The problem with the opinion piece, “We have come too far,” is not that it’s technically wrong, it’s that it is technically right – at least according to the Catholic church’s beliefs. If you go to the Catechism (this is like the big book of Catholic beliefs) it clearly lays out what the Church believes and provides evidence for those beliefs. It plainly lays out that being gay is part of who you are and cannot be changed, but that sex is reserved for procreation first and foremost and, therefore, any sexual acts that do not promote procreation are both wrong and against the natural order.
Can the Catechism be changed and updated with new and emerging information and scholarship? Absolutely. The Catholic church used to teach that capital punishment was allowed, albeit in extreme circumstances, but now teaches that it should never be allowed due to new scientific evidence and advancements in incarceration to protect the most violent from society.
Biblical scholars all over the world study, examine, and debate the points in the Catechism every day. These are not just people’s opinions, but rigorous scholarship that seeks to advance the understanding of God and our humanity through examining the original texts, using science with fields that range from anthropology to genetic research. I am not a religious scholar, but I can say this. These beliefs in the Catechism are not set in stone and can be changed and updated with all the new and emergent information in the 20th and 21st century.
I was raised Catholic and grew up knowing that this is what the Catholic church believes. Some of my best friends to this day still hold these beliefs. I am sure that students at UP have had relationships with people at UP who hold these beliefs and maybe even have been mentored by them and left having positive experiences (this is not a defense of the beliefs held). These beliefs try to come from a place of love, and if you didn’t grow up Catholic, that might be very confusing. But these beliefs the Church holds are misguided, dangerous, miss the bigger picture of Jesus’s teachings, and are simply just bad theology.
I have heard comments about how UP should shed its Catholic identity because it doesn’t act Catholic. To that, I would say the school should absolutely embrace its Catholicity, which places high value on intellectualism, science and research. What’s not Catholic is the failure to identify emergent evidence around human sexuality, gender, identity, intersectionality, etc. as real scholarship.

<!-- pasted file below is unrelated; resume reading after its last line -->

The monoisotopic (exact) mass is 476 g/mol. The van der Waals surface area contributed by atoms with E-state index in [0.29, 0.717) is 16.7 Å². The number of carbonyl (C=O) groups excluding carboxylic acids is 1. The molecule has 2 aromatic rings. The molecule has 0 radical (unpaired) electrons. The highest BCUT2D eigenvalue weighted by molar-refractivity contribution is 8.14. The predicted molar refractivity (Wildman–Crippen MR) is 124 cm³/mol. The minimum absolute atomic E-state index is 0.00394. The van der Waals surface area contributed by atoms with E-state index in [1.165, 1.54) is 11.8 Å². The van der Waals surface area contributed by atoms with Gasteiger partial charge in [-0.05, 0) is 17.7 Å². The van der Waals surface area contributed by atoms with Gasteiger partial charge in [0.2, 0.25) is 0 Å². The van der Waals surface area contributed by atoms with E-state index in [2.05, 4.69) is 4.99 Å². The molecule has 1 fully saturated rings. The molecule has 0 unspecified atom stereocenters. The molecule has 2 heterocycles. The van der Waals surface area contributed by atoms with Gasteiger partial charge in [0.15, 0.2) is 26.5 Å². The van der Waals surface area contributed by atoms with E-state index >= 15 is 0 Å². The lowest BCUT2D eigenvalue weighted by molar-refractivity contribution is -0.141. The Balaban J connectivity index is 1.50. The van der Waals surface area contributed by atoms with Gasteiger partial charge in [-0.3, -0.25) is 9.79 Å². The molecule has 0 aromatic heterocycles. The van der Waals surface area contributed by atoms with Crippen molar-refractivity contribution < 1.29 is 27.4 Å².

It seems arrogant (and invalidating of people’s experiences) to say that we are created in the image and likeness of God, but we define what that is based on what a particular group of people says is the natural order. If everyone comes from God, then isn’t the natural order just the way we are?
Catholicism is made up of a diverse group of people (we are a big tent religion, after all) with theologically sound opinions that run the gamut. It’s time the Church started using this diversity instead of ignoring it. UP has big decisions to make moving forward as to what kind of place we want to be. We can hold firm to these problematic teachings which ultimately undermine the community we strive to create, or we can look at them with a critical eye, recognize they are problematic and help push Catholic teaching forward.
For the queer students at UP, I want you to know there are many Catholics who have used a critical eye and challenge these teachings everyday. We see you, your inherent beauty, your queerness as a unique part of you that is a gift from God, never a punishment. I know this doesn’t erase any trauma you have may experienced from being queer in a religious space. I know UP can do better, the Catholic Church can do better, and I hope people start to see that.
Addendum – This didn’t quite fit in my above words, but it’s important to remember that there are gay Christians who don’t fit into a place and desperately want to. If that’s you, look into the Q Christian Fellowship. Email me if you have more questions.
Michael Wode is the Hall Director of Tyson and Haggerty Hall. He can be reached at email@example.com.
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